Watford-based Gold Key have made a massive impression despite having only been a band for a matter of weeks. This should come as no surprise when you learn that lead singer and guitarist Steve Sears is the producer behind fellow Hertfordshire band Gallows’ second and third albums.
The quartet, which is completed by Laurent (Lags) Barnard (guitar), James Leach (bass) and Jack Kenny (drums), have been involved in various bands in the Watford area for several years, but only came together as a band, played their first show and released their first track a few weeks ago.
We spoke to Steve this week to get the lowdown on the newly-formed band, and asked him to summarise what he admits could be seen as a confusing mess of bands coming together to form Gold Key.
Steve explained: “I’ve known Lags and James since I was a teenager through the bands we’ve been in. We all started playing shows together around Watford and I met Jack the same way more recently.
“Lags and I have worked together on loads of music over the last few years, especially whilst I was recording the last two Gallows albums. We share the same creative vision a lot of the time, so we’d send ideas to each other. Those ideas became this band and we’ve been writing relentlessly since.
“James and I met through his band Sikth, but he also played shows for my old band Spy Catcher and other stuff. He is another familiar face at my studio because Krokodil recorded their album at Titan. Jack has been involved in loads of awesome bands around Watford too and works at Titan. We met when he was recording here too.”
Given Steve’s producer background it’s unsurprising that recording plays a key role in Gold Key’s approach. He said: “As a producer involved at every stage of the songs, I inevitably end up playing around a lot with recording process. A big part of this band is the recording – trying to present things in a totally different way. Again, we enjoy the uncertainty – sometimes we’re recording instruments we’ve never picked up before.
“The songs themselves are written very quickly. Lags and I are strong believers that if an idea doesn’t grab you enough to steam through it and demo the whole thing in one night then it probably isn’t that good.”
Steve lists the likes of Radiohead, Pink Floyd and David Bowie among his strongest musical influences, which comes across in the music we’ve heard so far from Gold Key. Sneaker does as the name suggests, building slowly from an almost haunting verse with a repeated riff underneath drawn-out vocals. It then bursts into life with a big, chunky guitar riff to add depth to a repeated verse. There’s a whole load of Radiohead about this atmospheric, engaging track.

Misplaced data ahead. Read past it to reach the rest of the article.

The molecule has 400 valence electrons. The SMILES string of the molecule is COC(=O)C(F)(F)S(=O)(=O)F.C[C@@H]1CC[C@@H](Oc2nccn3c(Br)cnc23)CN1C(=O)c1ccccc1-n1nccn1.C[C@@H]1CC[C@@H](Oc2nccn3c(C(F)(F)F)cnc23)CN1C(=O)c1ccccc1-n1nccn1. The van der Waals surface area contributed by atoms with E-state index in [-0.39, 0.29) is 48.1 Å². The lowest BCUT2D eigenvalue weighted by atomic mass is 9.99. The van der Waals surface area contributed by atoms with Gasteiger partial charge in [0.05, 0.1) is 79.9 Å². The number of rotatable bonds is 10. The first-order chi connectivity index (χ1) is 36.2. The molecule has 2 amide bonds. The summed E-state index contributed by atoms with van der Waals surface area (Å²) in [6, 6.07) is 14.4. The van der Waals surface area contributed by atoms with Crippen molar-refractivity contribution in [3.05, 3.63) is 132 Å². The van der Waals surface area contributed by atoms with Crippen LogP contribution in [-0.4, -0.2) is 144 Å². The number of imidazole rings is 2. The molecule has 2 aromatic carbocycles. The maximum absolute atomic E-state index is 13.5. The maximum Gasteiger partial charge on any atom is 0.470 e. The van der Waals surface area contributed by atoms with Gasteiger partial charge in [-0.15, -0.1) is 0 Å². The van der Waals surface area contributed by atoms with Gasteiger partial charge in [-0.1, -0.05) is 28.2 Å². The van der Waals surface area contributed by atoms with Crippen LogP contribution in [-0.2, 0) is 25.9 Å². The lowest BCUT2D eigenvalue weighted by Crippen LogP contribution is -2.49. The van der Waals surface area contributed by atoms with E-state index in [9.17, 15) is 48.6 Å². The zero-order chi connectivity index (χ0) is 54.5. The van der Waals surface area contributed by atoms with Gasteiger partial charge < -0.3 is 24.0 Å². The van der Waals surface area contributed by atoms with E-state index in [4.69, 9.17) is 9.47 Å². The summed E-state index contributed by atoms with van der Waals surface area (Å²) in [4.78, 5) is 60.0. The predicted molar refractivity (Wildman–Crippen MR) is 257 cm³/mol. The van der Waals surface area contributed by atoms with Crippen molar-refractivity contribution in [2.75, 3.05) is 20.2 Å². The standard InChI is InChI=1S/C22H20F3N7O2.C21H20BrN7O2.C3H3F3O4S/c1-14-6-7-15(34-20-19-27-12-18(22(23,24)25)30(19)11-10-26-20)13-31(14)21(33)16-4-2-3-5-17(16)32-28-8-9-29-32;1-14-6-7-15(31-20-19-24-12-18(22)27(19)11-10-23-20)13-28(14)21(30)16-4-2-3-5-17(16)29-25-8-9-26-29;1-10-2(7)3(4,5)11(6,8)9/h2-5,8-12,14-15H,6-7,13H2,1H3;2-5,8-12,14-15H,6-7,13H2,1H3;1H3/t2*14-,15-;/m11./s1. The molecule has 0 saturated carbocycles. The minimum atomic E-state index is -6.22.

But Gold Key are at their finest in the incredible Mess. It begins with a quick repeated riff with funky synthy sounds floating around, then a delicious, laid-back opening vocal part followed by a drawn out, funky guitar riff. A sudden crash of drums sees the song explode into a big, long shouty chorus that feeds into a busier rendition of the opening lyrics.
The track has an unusual structure, in that there’s the opening two laid-back vocal sections – let’s call them verses – before the quicker, heavier middle blitz of vocals, and ends with the previous verses that are this time supported by heavier musical accompaniment. It’s unusual but it works really well and it’s impossible not to love this song and the brooding sound of Gold Key. Check out the video for Mess below:
Steve expanded further on their musical approach: “A running topic throughout our songs is space and our place within it. Some tracks look at how insignificant the vastness of the universe can make us feel whilst others celebrate the freedom it allows you. That push and pull is at the crux of everything I write. I think my lyrics can be seen as negative or positive, depending on your mindset.
“We try to keep everything spontaneous and uncertain. We are absolutely not interested in where we’ll fit in. I know plenty of bands say that, but we’re not. The bands we’ve done have achieved some success from not giving a fuck so we don’t know any other way.
The difference is that we’re not playing ‘heavy’ music so the gate is flung open even wider creatively.”
Given Steve’s involvement with Gallows and other bands, combined with how new Gold Key are as an act, it seemed apt to ask him about the current state of the music industry.
He said: “Music is always changing, everyone needs to adapt. It is very hard to know how musicians will make money from their music going forward but it will get sorted before too long. It will have to.
“There are way more opportunities to reach huge audiences now than when I first started playing music. But monetising that exposure is tricky. In a lot of cases bands have to run a bit more like a business machine, which is sad.
“I still fully believe that humans want to make connections to art and spend money on things they love. If you don’t feel that way then you should give up music and go get a nine to five.”
Gold Key are concentrating on finishing an album’s worth of material, which is very exciting news and hopefully we’ll have much more music to bring you soon. They’re currently in Tenerife for a gig tonight and are playing at Boston Music Rooms in Tufnell Park, London, on November 30th. Tickets for the London show are here, and they’re only £6.60 so get yourself down there.